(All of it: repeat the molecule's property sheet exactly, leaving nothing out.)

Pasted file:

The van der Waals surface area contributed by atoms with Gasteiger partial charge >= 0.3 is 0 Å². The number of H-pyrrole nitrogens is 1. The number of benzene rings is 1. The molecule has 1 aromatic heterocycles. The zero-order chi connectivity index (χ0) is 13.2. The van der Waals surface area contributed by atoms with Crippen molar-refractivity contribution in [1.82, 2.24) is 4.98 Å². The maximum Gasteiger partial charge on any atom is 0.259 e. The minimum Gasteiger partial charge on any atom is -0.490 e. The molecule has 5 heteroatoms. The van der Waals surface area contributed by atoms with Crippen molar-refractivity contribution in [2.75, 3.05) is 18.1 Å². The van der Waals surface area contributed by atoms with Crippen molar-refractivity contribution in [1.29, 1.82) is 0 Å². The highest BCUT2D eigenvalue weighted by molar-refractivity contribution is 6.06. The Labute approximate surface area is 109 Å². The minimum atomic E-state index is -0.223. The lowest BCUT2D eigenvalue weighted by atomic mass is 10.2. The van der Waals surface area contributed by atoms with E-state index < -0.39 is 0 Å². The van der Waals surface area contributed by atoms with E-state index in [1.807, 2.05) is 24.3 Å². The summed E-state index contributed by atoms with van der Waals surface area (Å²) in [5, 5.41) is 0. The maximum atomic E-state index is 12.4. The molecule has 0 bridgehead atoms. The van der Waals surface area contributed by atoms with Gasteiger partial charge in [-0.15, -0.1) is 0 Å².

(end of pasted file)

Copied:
The van der Waals surface area contributed by atoms with Gasteiger partial charge >= 0.3 is 0 Å². The number of H-pyrrole nitrogens is 1. The number of benzene rings is 1. The molecule has 1 aromatic heterocycles. The zero-order chi connectivity index (χ0) is 13.2. The van der Waals surface area contributed by atoms with Crippen molar-refractivity contribution in [1.82, 2.24) is 4.98 Å². The maximum Gasteiger partial charge on any atom is 0.259 e. The minimum Gasteiger partial charge on any atom is -0.490 e. The molecule has 5 heteroatoms. The van der Waals surface area contributed by atoms with Crippen molar-refractivity contribution in [2.75, 3.05) is 18.1 Å². The van der Waals surface area contributed by atoms with Crippen molar-refractivity contribution in [1.29, 1.82) is 0 Å². The highest BCUT2D eigenvalue weighted by molar-refractivity contribution is 6.06. The Labute approximate surface area is 109 Å². The minimum atomic E-state index is -0.223. The lowest BCUT2D eigenvalue weighted by atomic mass is 10.2. The van der Waals surface area contributed by atoms with E-state index < -0.39 is 0 Å². The van der Waals surface area contributed by atoms with E-state index in [1.807, 2.05) is 24.3 Å². The summed E-state index contributed by atoms with van der Waals surface area (Å²) in [5, 5.41) is 0. The maximum atomic E-state index is 12.4. The molecule has 0 bridgehead atoms. The van der Waals surface area contributed by atoms with Gasteiger partial charge in [-0.15, -0.1) is 0 Å².